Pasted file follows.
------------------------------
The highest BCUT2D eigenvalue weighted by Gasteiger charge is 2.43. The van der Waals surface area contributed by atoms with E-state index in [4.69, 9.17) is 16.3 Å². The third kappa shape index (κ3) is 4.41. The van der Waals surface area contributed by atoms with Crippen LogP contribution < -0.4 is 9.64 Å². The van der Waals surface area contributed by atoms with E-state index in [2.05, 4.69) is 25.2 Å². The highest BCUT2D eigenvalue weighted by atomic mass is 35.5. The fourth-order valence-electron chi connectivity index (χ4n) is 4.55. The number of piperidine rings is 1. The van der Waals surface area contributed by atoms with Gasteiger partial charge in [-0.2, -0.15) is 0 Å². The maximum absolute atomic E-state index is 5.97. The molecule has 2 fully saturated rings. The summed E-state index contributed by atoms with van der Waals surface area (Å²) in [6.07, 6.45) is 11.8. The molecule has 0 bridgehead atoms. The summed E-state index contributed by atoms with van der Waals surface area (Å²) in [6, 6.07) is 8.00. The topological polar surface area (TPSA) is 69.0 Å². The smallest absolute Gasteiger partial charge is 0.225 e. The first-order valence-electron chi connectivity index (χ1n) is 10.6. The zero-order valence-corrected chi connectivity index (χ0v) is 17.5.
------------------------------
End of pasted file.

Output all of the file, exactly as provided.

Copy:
The highest BCUT2D eigenvalue weighted by Gasteiger charge is 2.43. The van der Waals surface area contributed by atoms with E-state index in [4.69, 9.17) is 16.3 Å². The third kappa shape index (κ3) is 4.41. The van der Waals surface area contributed by atoms with Crippen LogP contribution < -0.4 is 9.64 Å². The van der Waals surface area contributed by atoms with E-state index in [2.05, 4.69) is 25.2 Å². The highest BCUT2D eigenvalue weighted by atomic mass is 35.5. The fourth-order valence-electron chi connectivity index (χ4n) is 4.55. The number of piperidine rings is 1. The van der Waals surface area contributed by atoms with Gasteiger partial charge in [-0.2, -0.15) is 0 Å². The maximum absolute atomic E-state index is 5.97. The molecule has 2 fully saturated rings. The summed E-state index contributed by atoms with van der Waals surface area (Å²) in [6.07, 6.45) is 11.8. The molecule has 0 bridgehead atoms. The summed E-state index contributed by atoms with van der Waals surface area (Å²) in [6, 6.07) is 8.00. The topological polar surface area (TPSA) is 69.0 Å². The smallest absolute Gasteiger partial charge is 0.225 e. The first-order valence-electron chi connectivity index (χ1n) is 10.6. The zero-order valence-corrected chi connectivity index (χ0v) is 17.5.